‘People Don’t Have to Live in Isolation’
By the students of Journalism I/ for SullReal
LOCH SHELDRAKE, Feb. 15, 2012 – Sullivan County Community College now offers an opportunity for lesbian, gay, bisexual, and transgender students to discuss their concerns with a trained teacher or counselor. Safe Zones are designated areas where participating faculty and staff members may be found, and are identified by special stickers bearing the official logo. The program has been in effect since the first day of the Spring 2012 semester.
James Goldfarb, the Director of Student Life at SUNY Sullivan, says that the Safe Zone is meant to encourage and support students who otherwise may not have the opportunity to express their issues. The Safe Zone faculty was carefully chosen and will receive additional, specialized training. “We tended to pick people who have good skills in these areas,” he said.
The idea of a Safe Zone originated at North Dakota State University. The NDSU Safe Zone website states that “anyone displaying the Safe Zone symbol has committed to being an understanding, supportive and trustworthy ally for LGBTQ members of our campus community.” In addition, the program “educates people about sexual orientation and gender identity issues, creates a visible network of allies to provide support to the NDSU lesbian, gay, bisexual, and transgender (LGBTQ) community, and provides accurate information about sexual orientation/gender identity issues and resources within the community.” According to Goldfarb, Sullivan will strive to achieve similar results, ensuring that the program’s staff can be counted upon to provide accurate information about sexual orientation and gender identity issues. It is important that the teachers treat the students with respect and kindness during their sessions, he said.
When asked about the reason behind starting the program, Goldfarb said, “The problem? I don’t really like the word “problem,” it’s your word, but the problem in the abstract is bigotry, helping the smaller community deal with the bigger community.” Goldfarb assures that “issues are definitely confidential.” Group discussions may be an option in the future, but for now, students can expect to receive one-on-one attention from the Safe Zone teachers.
Goldfarb says that while the Safe Zone is well supported by teachers—including Dr. Schultz, the Vice President for Academic and Student Affairs—there are certainly students who oppose the idea out of discomfort or fear. The program’s goal is to ensure that everyone now has the opportunity to speak out. Through the Safe Zone program, students can discuss everything, from the bullying that they may face at school to their less-liberal home lives.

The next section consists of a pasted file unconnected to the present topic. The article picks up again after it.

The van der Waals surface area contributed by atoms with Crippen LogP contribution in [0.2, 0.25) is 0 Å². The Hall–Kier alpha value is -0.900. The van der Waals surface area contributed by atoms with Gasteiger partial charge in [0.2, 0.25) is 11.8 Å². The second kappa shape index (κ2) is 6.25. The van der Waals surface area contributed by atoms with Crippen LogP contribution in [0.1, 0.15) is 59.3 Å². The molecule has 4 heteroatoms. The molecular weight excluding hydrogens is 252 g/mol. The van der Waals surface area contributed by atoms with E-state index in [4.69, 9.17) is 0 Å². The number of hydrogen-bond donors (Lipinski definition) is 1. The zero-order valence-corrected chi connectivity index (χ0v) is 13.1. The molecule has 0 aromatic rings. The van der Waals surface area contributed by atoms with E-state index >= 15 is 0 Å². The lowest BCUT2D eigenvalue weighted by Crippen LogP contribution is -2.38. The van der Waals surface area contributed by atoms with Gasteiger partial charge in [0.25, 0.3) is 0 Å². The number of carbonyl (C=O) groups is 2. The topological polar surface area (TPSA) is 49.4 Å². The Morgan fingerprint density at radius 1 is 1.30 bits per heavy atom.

Sara Thompson-Tweedy, Dean of Student Development Services, has undergone training for the Safe Zone and was behind this project from the start. Dean Tweedy said she understands how important a program like this is. “This is something we felt we should be prioritized,” adding that, “Everyone has been supporting the idea.” What was constantly repeated by both the Dean and Goldfarb was that, “We want people to know they don’t have to live in isolation.” Tweedy hopes that students will “recognize the symbol and [know that they can] be open.”
Safe Zones are a safe place for students to be themselves and can be found all over school; some of these include the Writing Center, Math Lab, F113 Liberal Arts Office and Student Activities Office. Look for stickers bearing the official logo, a red triangle with the LGBTQ Safe Zone on the inside surrounded by a green circle, which will be placed on office doors.
Advocates feel the timing for the project is right because discrimination and challenges of the LGBTQ community have taken tragic tolls on people’s lives and have effected campus’s nationwide. By establishing a Safe Zone program, Sullivan is joining schools such as Western Michigan University, SUNY New Paltz, Texas A&M, Iowa State University, NYU, Indiana University and The University of Washington which have all participated in creating an environment where gay or bisexual students can feel they have someone to talk to.
Any student who wishes to obtain more information can contact Mr. Goldfarb at email@example.com.
Photo by Annie Smith. Safe Zone image provided.
A Welcome Addition
Safe Zone is “diverse set of tools, another avenue of help for students when students need it.” - Shirley Sinacore, instructional assistant, math lab
“All homosexuals are different, some may not need the program but it helps knowing that there are people to talk to. … I would seek help if I was bullied, especially if it was a new school and new people that I was not close too.” – Matt, a member of this August’s incoming freshman class
“The hidden benefit of Safe Zone is a student that feels safe here and happy here, continues to study here. Anything we can do to preserve their rights is beneficial to them and the school.” – Frank Sinigaglia, academic and personal success advocate
“Knowing I’m able to help students more, help make them more comfortable, makes me more satisfied in my job.” – Debra Lewkiewicz, assistant professor, mathematics and natural sciences
In the Zone
Faculty and staff participating in Safe Zone as of Feb. 9 include: James Goldfarb, Lisa Lindquist, Lisa Caloro, Cindy Linden, Amy Porter, Angel Lamboy, Adrianna Mayson, Sara Thompson-Tweedy, Robert “Gandalf” Rosengard, Richard Arnold, Susan Rogers, Christine Kubis, Ryan Meikle, Curtis Arena, Eliany Gonzalez, Paula Cameron, Thomas Martin, Arlene Gordon, Shirley Sinacore, Debra Lewkiewicz, Paul Ginex, Scott Healy, Barbara Gref, Tara Reifenheiser, Rosemarie Hanofee, Cynthia Marcello, Beverly Moore.